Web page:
With respect to the first prong, unlawful imprisonment in the second degree is a lesser included offense of unlawful imprisonment in the first degree inasmuch as it is theoretically impossible to commit the greater offense without also committing the lesser offense (see People v Subik, 112 A.D.2d 480, 481 [3d Dept 1985]; see generally Glover, 57 N.Y.2d at 63).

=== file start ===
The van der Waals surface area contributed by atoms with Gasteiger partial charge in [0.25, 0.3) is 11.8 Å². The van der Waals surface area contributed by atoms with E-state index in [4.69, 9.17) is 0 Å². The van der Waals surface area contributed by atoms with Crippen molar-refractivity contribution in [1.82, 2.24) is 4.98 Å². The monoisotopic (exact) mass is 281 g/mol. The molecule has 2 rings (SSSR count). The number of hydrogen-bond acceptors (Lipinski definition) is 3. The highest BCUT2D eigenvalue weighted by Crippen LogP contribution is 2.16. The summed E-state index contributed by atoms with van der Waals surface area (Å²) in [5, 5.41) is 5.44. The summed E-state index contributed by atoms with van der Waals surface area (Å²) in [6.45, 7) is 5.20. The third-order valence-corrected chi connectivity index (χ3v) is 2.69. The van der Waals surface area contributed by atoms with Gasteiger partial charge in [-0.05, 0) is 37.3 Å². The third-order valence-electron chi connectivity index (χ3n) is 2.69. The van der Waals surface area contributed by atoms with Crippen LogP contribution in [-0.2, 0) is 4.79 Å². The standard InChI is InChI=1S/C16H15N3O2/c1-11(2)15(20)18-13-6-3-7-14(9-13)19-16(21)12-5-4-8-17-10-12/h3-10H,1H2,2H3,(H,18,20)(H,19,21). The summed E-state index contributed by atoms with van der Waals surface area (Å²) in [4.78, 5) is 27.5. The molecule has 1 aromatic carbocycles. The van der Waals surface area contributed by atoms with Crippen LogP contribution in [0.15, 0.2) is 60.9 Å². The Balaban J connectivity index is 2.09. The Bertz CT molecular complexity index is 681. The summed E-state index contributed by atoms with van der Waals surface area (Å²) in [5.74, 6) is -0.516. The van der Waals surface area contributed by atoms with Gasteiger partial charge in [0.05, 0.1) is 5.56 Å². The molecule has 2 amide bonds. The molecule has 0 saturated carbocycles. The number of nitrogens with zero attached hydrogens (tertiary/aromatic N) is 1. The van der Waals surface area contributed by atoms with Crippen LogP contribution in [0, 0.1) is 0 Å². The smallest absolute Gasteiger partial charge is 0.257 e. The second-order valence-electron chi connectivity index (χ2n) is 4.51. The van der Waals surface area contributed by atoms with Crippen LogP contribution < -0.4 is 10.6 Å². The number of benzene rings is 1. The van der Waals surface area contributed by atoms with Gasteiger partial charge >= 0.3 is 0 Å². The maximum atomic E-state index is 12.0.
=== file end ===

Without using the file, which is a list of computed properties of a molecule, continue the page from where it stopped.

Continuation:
With respect to the second prong, we conclude that there is a reasonable view of the evidence that defendant committed the lesser offense, but not the greater. At trial, the victim testified that defendant chased her down, put her in a headlock, dragged her kicking and screaming into the vehicle, and then drove away. In addition, three eyewitnesses who observed those events gave testimony consistent with the victim's testimony. The victim further testified that, while defendant drove her through the streets of Buffalo, he repeatedly threatened to kill her. In his own defense, defendant testified that he did not force the victim into the vehicle, never struck her or inflicted any injuries upon her, and never threatened her. The jury reasonably could have credited that part of the victim's testimony in which she stated that defendant restrained her within the vehicle, yet rejected that part of her testimony in which she stated that, after she was in the vehicle, defendant threatened to kill her. That is particularly so given that the testimony of the eyewitnesses corroborated the victim's testimony only up to the time that she was restrained within the vehicle. We thus conclude that "a charge-down to the lesser offense [was] appropriate [because] it would [have been] reasonable for the jury to reject a portion or segment of the witness['s] testimony establishing the greater offense, while crediting that portion of the testimony establishing the lesser crime" (People v Negron, 91 N.Y.2d 788, 792 [1998]; see generally People v Jones, 129 A.D.3d 592, 593 [1st Dept 2015], lv denied 27 N.Y.3d 1134 [2016]). We therefore further modify the judgment by reversing that part convicting defendant of unlawful imprisonment in the first degree, and we grant him a new trial on count one of the indictment.